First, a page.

Imagine all the “only in 2020” memes if Denver had been about 10 degrees colder on Tuesday morning.
Snow fell as low as about 7,000 feet in elevation, leading to slush along parts of the Palmer Divide and in some of the higher foothills as well. Accumulating snow was measured at about 7,000 feet or above in places like Bailey, Woodland Park and near Larkspur.
Snowflakes likely fell a bit lower than that, perhaps as low as 6,500 feet, but it did not appear to accumulate at any areas below 7,000 feet.
You had to really head up in elevation to find significant accumulations, where some spots picked up closer to half a foot of mid-June snow.
A sharp cold front — one that dropped temperatures 12 degrees in just five minutes as it blew through Denver on Monday night — plunged temperatures along the Front Range. After highs in the 90s over the weekend in Denver, temperatures bottomed out at 42 degrees on Tuesday morning, along with about a half-inch of needed rainfall.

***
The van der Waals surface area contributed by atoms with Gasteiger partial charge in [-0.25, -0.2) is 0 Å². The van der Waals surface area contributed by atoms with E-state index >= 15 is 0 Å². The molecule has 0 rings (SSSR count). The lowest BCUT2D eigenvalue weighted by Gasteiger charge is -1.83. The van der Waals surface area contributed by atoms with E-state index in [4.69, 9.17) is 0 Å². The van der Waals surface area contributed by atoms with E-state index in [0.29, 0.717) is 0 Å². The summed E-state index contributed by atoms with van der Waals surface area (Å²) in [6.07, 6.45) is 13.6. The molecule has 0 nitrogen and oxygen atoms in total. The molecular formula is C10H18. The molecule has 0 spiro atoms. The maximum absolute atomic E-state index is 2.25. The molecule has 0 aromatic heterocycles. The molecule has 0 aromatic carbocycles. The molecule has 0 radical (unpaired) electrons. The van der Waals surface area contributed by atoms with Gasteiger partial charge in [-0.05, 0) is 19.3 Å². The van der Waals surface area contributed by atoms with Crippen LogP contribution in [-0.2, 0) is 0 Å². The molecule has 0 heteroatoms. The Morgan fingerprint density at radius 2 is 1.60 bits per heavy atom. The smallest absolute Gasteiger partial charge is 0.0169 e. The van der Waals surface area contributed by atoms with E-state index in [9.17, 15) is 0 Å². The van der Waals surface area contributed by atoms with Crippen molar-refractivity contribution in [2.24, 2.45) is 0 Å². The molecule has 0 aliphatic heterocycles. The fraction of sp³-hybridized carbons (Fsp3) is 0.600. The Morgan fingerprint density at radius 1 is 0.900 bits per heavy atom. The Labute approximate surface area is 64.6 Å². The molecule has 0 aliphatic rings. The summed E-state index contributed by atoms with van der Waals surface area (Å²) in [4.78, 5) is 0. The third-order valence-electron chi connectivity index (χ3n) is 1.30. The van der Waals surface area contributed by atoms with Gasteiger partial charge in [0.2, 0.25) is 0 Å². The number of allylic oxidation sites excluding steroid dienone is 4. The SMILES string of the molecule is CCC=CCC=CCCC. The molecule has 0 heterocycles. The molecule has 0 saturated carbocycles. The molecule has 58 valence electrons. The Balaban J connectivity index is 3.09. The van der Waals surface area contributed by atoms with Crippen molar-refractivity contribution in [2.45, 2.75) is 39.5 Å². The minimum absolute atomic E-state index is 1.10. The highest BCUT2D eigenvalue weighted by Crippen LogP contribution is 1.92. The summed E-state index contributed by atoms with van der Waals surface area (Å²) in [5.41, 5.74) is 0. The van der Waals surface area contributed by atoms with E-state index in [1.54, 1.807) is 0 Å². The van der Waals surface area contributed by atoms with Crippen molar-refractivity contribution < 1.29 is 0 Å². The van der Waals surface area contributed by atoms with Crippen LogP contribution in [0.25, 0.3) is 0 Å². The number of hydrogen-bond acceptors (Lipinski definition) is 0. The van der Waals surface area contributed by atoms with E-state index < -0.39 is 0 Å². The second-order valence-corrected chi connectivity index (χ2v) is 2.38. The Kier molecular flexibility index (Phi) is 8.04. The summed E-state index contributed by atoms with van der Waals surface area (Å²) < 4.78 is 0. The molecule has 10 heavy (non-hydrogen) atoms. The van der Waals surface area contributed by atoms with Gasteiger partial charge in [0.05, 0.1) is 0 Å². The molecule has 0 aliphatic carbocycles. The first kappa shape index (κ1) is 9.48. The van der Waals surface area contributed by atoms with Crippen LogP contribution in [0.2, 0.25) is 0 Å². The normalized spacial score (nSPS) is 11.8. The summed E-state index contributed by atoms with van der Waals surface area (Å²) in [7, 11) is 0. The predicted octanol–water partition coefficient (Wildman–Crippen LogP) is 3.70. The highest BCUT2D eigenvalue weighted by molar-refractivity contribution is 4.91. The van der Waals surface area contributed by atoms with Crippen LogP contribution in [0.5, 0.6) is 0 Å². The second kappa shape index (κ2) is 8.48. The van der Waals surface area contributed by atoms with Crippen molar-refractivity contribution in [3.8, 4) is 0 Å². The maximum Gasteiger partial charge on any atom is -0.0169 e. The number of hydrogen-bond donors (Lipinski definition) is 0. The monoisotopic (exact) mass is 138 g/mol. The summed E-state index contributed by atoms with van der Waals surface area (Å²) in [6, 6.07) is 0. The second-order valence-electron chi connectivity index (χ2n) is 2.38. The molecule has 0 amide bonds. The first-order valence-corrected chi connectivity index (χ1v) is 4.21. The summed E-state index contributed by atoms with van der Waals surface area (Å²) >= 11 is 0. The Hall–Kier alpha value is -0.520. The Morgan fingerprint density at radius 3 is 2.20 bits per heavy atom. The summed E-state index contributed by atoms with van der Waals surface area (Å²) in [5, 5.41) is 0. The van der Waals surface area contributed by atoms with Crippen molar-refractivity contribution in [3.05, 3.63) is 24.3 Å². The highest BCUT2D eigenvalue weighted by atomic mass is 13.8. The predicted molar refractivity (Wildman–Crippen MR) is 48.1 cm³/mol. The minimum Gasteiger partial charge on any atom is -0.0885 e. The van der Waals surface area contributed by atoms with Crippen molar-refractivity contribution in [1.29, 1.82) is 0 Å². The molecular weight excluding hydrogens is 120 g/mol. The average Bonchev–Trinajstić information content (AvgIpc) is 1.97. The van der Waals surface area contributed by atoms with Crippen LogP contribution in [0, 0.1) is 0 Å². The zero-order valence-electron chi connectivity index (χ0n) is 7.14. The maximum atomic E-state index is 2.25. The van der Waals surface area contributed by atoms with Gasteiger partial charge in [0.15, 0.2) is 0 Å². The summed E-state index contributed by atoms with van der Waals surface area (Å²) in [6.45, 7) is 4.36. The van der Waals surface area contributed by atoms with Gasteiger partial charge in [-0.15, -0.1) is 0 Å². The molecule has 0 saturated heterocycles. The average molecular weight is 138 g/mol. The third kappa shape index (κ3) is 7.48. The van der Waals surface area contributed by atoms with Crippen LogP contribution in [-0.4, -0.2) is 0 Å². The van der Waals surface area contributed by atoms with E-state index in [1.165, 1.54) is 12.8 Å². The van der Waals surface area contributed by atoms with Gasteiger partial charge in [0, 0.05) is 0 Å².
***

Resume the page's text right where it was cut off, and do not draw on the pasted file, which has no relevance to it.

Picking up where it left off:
Despite the beneficial rain, though, Denver is still running more than an inch below average on year-to-date precipitation. Including Tuesday morning’s rain, Denver had about five inches of precipitation since the start of the year, compared to the 6.20 inches year-to-date average.
But, at least it didn’t snow.
For the record, Denver’s latest snow on record took place on June 12, 1947. On Tuesday, Denver came reasonably close to challenging that.
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